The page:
|University of Virginia
|glioma; hypoxia; radiotherapy; oxygen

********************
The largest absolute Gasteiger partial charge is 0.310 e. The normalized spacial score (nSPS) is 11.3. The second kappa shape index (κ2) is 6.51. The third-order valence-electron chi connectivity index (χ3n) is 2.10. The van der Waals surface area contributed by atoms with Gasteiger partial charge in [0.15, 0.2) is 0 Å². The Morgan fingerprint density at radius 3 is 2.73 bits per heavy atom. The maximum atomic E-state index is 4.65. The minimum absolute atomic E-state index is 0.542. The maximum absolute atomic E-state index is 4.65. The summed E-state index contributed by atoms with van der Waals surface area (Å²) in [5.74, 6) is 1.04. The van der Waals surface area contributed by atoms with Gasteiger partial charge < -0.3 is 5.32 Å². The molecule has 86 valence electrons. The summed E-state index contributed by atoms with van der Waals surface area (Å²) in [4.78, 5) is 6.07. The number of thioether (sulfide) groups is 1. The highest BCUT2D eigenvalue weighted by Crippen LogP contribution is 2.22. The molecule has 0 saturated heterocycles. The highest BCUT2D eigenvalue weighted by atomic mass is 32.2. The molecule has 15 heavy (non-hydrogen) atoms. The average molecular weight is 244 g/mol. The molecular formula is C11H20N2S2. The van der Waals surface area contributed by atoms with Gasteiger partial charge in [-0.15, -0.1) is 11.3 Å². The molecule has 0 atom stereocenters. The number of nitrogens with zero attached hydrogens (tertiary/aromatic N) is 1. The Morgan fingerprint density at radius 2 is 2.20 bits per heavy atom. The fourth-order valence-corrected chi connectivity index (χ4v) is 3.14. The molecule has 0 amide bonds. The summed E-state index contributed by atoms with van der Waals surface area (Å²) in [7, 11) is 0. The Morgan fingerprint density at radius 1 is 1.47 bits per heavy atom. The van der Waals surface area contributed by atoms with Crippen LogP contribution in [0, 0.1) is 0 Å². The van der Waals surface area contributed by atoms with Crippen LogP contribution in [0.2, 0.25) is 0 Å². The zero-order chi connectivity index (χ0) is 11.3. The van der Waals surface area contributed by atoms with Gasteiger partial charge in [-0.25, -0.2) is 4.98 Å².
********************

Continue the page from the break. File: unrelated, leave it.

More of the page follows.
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Glioblastoma multiforme (GBM) is the most common and lethal form of brain cancer, with an average patient life expectancy of just 12-15 months beyond diagnosis. These tumors are also highly resistant to chemo- and radiotherapy. Tumor cell resistance to radiotherapy is generally thought to occur due to the low levels of molecular oxygen present in hypoxic tumor regions, which results in reduced DNA damage and enhanced cellular defense mechanisms. Experimental and clinical efforts to counteract tumor hypoxia during radiotherapy are often limited by an attendant increase in the sensitivity of healthy brain tissue to radiation. However, the presence of heightened levels of molecular oxygen during radiotherapy, while conventionally deemed critical for adjuvant oxygen therapy to sensitize hypoxic tumor tissue, might not actually be necessary. The guiding hypothesis of this thesis is that oxygen pretreatment of hypoxic glioma cells produces a shift in the cellular and molecular underpinnings of hypoxic tumor cell treatment resistance, creating a sustained period of radiation vulnerability in tumor cells, even after these cells have returned to hypoxic conditions. We evaluated this concept using a U87-luciferase xenograft glioma model and in vitro models of tumor hypoxia, and were able to test the efficacy of oxygen pretreatment in producing radiosensitization in hypoxic tumor tissue. The results presented herein demonstrate that oxygen-induced radiosensitization of tumor tissue occurs in GBM xenografts, as seen by suppression of tumor growth and increased animal survival. Additionally, rodent and human glioma cells, and human glioma stem cells, exhibit prolonged enhanced vulnerability to radiation after oxygen pretreatment in vitro, even when radiation is delivered under hypoxic conditions. The presence of nuclear HIF-1α protein corresponds closely with cellular resistance to radiotherapy in vitro and, interestingly, over-expression of HIF-1α in glioma cells reduces the radiosensitization effects induced by oxygen pretreatment. These results indicate that this sustained oxygen-induced radiosensitization is mediated, in part, via changes in HIF-1-dependent mechanisms. Importantly, this work shows that an identical duration of transient hyperoxic exposure does not sensitize normal human astrocytes to radiation in vitro. Taken together, my findings indicate that briefly pre-treating tumors with elevated levels of oxygen prior to radiotherapy may represent a means for selectively targeting radiation-resistant hypoxic cancer cells, and could serve as a safe and effective adjuvant to radiation therapy for patients with GBM.